Social Security Disability Definitions
Social Security Disability and SSI Overview
The Requirements for Disability
Social Security Disability and SSI Applications
Tips and Advice for Disability Claims
How long does Disability take?
Common Mistakes after Receiving a Disability Denial
Disability Denials and Filing Appeals
Social Security Mental Disability Benefits
Disability Benefits offered through Social Security
Benefits through SSI disability
Disability Benefits for Children
Disability Qualifications and How to Qualify
Social Security Disability and Working
Winning your Disability Benefits
Social Security Back Pay and the disability award notice
Disability Lawyers and Hiring an Attorney
Social Security Disability SSI List of Conditions
What is considered a Disabling condition by Social Security?
Social Security Disability SSI and Medical Evidence
Filing for Disability Benefits
Eligibility for Disability Benefits
SSDRC authored by Tim Moore
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Facts about Endometriosis and Filing for Disability
How to prove you are disabled
and win disability benefits
1) Endometriosis occurs when the endometrium (the cells that line the wall of the uterine cavity) are misplaced and end up growing in other areas of the body, usually within the pelvic area. The cells are usually found in the pelvic lining, ovaries, bladder, bowel, or the rectum, though they can appear in other places. Sometimes they can spread to the vagina and cervix.
2) Only females can develop endometriosis, usually found during the reproductive years, usually between the ages of 25 and 35. It is estimated that nearly 5 to 10 percent of the United States population of women have endometriosis.
3) Although the uterine cells have moved to other areas of the body with endometriosis, they still respond to hormonal changes, such as menstruation. These cells outside the uterus cause adhesions and scarring that cause pain.
4) Although some women have absolutely no symptoms at all, the most common symptoms are pelvic pain, painful sexual intercourse, pain with menstruation and bowel movements, back pain, and infertility. The pain associated with endometriosis can be mild or extremely severe.
5) Although there is no cure for endometriosis, many women use painkillers, birth control pills, progesterone injections or pills, gonadotropin agonist drugs (they halt the production of estrogen by the ovaries), and some women have surgery to remove the tissues.
6) When women are past their child-bearing age, they may opt for a hysterectomy to help with endometriosis.
7) Although the cause of endometriosis is unknown, many in the medical community believe that estrogens, retrograde menstruation, transplantation, genetics, environmental factors, and weakened immune systems may be potential factors in causing the condition.
8) Doctors can diagnose endometriosis by performing a pelvic laparoscopy, pelvic exam and transvaginal ultrasound.
9) If a woman is considered infertile due to endometriosis, surgery may help. Moderate cases of endometriosis may see a 60 percent increase of pregnancy rates after surgery, mild cases will see about a 75 percent increase, and those with severe cases may only see a 30 or 40 percent pregnancy rate after surgery.
Can you qualify for disability benefits with this condition?
Whether or not you qualify for disability and, as a result, are approved for disability benefits will depend entirely on the information obtained from your medical records. This includes whatever statements may have been obtained from your treating physician (a doctor who has a history of treating your condition and is, therefore, qualified to comment as to your condition and prognosis).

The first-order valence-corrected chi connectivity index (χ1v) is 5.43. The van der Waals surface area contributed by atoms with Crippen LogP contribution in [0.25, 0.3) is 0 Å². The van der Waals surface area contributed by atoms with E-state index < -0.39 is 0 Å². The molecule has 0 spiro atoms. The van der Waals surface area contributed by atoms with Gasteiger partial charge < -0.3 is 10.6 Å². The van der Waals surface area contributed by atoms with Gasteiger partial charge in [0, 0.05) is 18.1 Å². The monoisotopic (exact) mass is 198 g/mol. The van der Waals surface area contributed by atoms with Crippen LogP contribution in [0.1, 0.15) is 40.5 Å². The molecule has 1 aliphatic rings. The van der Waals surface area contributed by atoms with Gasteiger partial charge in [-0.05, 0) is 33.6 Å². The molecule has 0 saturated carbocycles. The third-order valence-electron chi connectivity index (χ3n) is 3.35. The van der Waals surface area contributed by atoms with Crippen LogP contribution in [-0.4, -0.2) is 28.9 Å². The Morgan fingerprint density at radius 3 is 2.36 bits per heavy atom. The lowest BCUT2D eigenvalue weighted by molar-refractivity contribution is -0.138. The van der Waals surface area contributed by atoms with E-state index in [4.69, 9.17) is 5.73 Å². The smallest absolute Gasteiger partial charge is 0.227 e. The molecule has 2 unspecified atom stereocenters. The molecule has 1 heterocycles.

It will also depend on the information obtained from your vocational, or work, history if you are an adult, or academic records if you are a minor-age child. The important thing to keep in mind is that the social security administration does not award benefits based on simply having a condition, but, instead, will base an approval or denial on the extent to which a condition causes functional limitations. Functional limitations can be great enough to make work activity not possible (or, for a child, make it impossible to engage in age-appropriate activities).
Why are so many disability cases lost at the disability application and reconsideration appeal levels?
Speaking as a former Disability Claims Examiner, I can state that there are several reasons:
1) Social Security makes no attempt to obtain a statement from a claimant's treating physician. By contrast, at the hearing level, a claimant and his or her disability attorney will generally obtain and present this type of statement to a judge;
2) Prior to the hearing level, a claimant will not have the opportunity to explain how their condition limits them, nor will their attorney or representative have the opportunity to make a presentation based on the evidence of the case. At the hearing level, of course, this is exactly what happens. And a number of disability representatives will also take such steps even earlier, at the reconsideration appeal level;
3) Disability judges, unlike disability examiners who decides cases at the first two levels of the system, can make independent decisions without being overturned by immediate supervisors--which happens frequently.
Return to: Social Security Disability Resource Center, or read answers to Questions
Information on the following topics can be found here: Social Security Disability Questions
Social Security Disability SSI decisions | The Disability Decision Process and What gets taken into Consideration | Getting Denied for Disability Benefits | Questions about Social Security Disability Approvals and Being Approved | Social Security Disability Hearings | Social Security Medical Examinations | Social Security SSI Doctors | Social Security Disability Representation | Social Security Disability SSI Reviews